Frederick to hire more black police

January 06, 1993|By James Bock | James Bock,Staff Writer

In a deal that settles a racial discrimination lawsuit, the city o Frederick has agreed to hire at least one black police officer for every nonblack hired until its force is about 13 percent African-American.

The agreement, to be announced today, is between the city and the nonprofit Public Justice Center. It settles a 1991 suit brought against Frederick police by Willie J. Mahone, a Frederick attorney. Mr. Mahone alleged that the almost all-white police force routinely stopped and searched blacks without probable cause.

The settlement, billed as "historic" by the Baltimore-based justice center, includes a five-part plan to fully integrate the Frederick police force.

The city has agreed to:

* Increase the number of black officers in the force to a percentage no less than the proportion of African-American adults in Frederick, now about 13 percent, and maintain that percentage of black officers.

The 90-member force had one black officer when the suit was filed and now has three African-Americans, the justice center said.

* Appoint a police department community relations officer within six months.

* Revamp its racial sensitivity training program and retrain all current officers.

* Change the police force's internal regulations to include disciplinary penalties for any racial slurs made by officers.

* Revise its hiring process to try to identify and screen out bigoted applicants.

"We hope this historic settlement also sends a loud and clear message to all police forces across the state of Maryland that they must be responsive to and reflective of all segments of their communities," Daniel Goldstein, lead attorney for Mr. Mahone, said in a statement.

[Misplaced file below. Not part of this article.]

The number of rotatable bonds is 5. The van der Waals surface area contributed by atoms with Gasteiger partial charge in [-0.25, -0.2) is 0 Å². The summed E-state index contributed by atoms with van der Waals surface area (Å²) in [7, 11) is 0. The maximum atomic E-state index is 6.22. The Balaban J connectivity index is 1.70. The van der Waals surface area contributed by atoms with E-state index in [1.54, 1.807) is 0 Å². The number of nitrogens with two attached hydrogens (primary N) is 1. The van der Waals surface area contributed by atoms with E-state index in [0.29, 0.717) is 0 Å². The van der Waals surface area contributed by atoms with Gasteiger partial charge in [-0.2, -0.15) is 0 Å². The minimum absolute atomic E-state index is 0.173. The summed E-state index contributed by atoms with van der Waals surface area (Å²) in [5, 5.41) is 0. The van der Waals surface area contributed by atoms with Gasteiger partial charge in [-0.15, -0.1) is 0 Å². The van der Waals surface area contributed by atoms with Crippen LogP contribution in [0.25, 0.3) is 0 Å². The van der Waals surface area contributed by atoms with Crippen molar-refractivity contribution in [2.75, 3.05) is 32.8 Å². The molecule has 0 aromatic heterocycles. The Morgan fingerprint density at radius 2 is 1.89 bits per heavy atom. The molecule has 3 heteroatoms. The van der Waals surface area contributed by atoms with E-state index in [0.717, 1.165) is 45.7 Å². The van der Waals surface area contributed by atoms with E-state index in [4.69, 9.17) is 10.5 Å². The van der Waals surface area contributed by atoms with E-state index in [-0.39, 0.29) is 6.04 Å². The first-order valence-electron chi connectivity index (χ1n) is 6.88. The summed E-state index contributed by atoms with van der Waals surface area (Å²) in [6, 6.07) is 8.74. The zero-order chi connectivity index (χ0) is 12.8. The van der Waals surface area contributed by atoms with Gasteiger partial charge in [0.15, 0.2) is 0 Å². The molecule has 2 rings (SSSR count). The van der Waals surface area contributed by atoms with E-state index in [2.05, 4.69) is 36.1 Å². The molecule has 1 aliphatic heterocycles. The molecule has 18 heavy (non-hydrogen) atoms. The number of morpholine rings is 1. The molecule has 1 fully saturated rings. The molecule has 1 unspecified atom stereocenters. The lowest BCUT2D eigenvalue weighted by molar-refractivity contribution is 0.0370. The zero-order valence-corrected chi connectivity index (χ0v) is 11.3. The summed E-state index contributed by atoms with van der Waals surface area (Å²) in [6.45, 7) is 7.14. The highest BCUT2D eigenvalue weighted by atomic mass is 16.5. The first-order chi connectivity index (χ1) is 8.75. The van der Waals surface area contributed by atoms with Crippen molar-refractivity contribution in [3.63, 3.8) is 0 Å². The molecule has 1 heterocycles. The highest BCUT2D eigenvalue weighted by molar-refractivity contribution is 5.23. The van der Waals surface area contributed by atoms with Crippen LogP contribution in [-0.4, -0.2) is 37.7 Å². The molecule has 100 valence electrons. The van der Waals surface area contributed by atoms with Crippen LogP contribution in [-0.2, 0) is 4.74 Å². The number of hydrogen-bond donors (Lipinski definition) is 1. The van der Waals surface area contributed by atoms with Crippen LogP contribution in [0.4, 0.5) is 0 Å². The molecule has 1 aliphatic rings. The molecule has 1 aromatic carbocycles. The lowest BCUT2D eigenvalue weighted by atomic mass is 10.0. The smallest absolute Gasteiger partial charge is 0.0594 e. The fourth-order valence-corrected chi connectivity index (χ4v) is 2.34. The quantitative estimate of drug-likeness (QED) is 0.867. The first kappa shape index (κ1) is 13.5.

Mayor Paul P. Gordon, in a statement issued by Frederick, called the plan "an exciting step in the process of restructuring the police department so that it is responsive to the needs of all citizens of the city."

The principals and lawyers in the case said that, as part of the settlement, they would not comment further until today.

Mr. Mahone, who is black, filed suit in Frederick County Circuit Court 18 months ago after he was stopped twice by Frederick police and charged with drunken driving. Both charges were dropped. The suit alleged that Frederick police officers often stopped blacks without probable cause and searched them for drugs or tested them for drunkenness.

Michael Millemann, a University of Maryland law professor, said the Supreme Court has ruled that affirmative action plans such as the one agreed to by Frederick are constitutional so long as they remedy a history of past discrimination.

In the Mahone case, Mr. Millemann said, "there was a documented history of discrimination in Frederick in the hiring of police officers, and the plaintiff was prepared to prove it."

In accepting the settlement, Frederick officials have denied any wrongdoing.

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